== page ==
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Industry > Personnel

Watch a Toyota trainee assemble a Vios grille in 50 seconds

We saw him in action at TMP’s Santa Rosa production facility

The Vios grille looks so easy to assemble, right? PHOTO BY VERNON B. SARNE

The object you see above is the cosmetic grille of the recently launched new Toyota Vios, which, in case you didn’t know, is actually assembled at the production facility of Toyota Motor Philippines in Santa Rosa, Laguna. During an exclusive tour of said car factory, we noticed a little corner that was tasked with the sub-assembly of some of the Vios’s small parts.

This is where we met 22-year-old Junmar Gamora from Bicol, a fourth-year college student taking up Industrial Technology (and majoring in Automotive Technology) at Central Bicol State University of Agriculture. He is currently in the first trimester of a 10-month training program at TMP. An on-the-job trainee, in other words. The son of a truck driver, Gamora is the third of seven siblings, and hopes to get hired by Toyota when he graduates. As a trainee, he receives a daily allowance of P275—enough to pay for his daily meals as well as lodging at a nearby boarding house.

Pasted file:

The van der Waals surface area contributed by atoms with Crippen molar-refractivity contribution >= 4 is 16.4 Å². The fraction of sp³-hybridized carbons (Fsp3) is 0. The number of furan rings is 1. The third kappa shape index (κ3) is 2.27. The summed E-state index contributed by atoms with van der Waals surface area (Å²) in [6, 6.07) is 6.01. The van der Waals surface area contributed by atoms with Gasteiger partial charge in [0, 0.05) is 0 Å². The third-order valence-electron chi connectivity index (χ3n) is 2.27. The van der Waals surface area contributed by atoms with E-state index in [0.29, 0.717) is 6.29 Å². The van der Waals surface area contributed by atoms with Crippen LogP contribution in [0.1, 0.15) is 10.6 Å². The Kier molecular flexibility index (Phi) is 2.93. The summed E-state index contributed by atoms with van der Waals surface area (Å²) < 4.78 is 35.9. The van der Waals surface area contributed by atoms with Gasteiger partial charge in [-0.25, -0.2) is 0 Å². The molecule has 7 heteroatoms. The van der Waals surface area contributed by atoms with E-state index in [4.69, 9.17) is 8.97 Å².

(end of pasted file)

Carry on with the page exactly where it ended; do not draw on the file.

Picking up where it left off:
We dare you to beat this young man’s time. PHOTOS BY VERNON B. SARNE

He was putting together Vios grilles when we found him. It was a delight to observe his seemingly choreographed movement. It was clear he had mastered the assignment—so much so that he could finish one job (screws, checks and all) in just 50 seconds.

As admirable as Gamora’s manual skills are, we are more impressed with the fact that he is just one of the countless TMP trainees who all work hard so they can give their families a better life. This, to us, is the number one benefit of manufacturing vehicles locally instead of just importing them. Not only does it provide employment to our countrymen, it gives them a purpose they can firmly hold on to. Whether or not Junmar Gamora ends up with Toyota after his training, the discipline and the values the Japanese automaker has instilled in him will certainly prepare him for life’s much tougher chores.

Watch the young trainee in his efficient best below.

Done in 50 seconds



Vernon B. Sarne

Vernon is the editor-in-chief of VISOR. He has been an automotive journalist for 23 years. He became one by serendipity, walking into the office of a small publishing company and applying for a position he had no idea was for a new local car magazine. The rest, as they say, is rock and roll.



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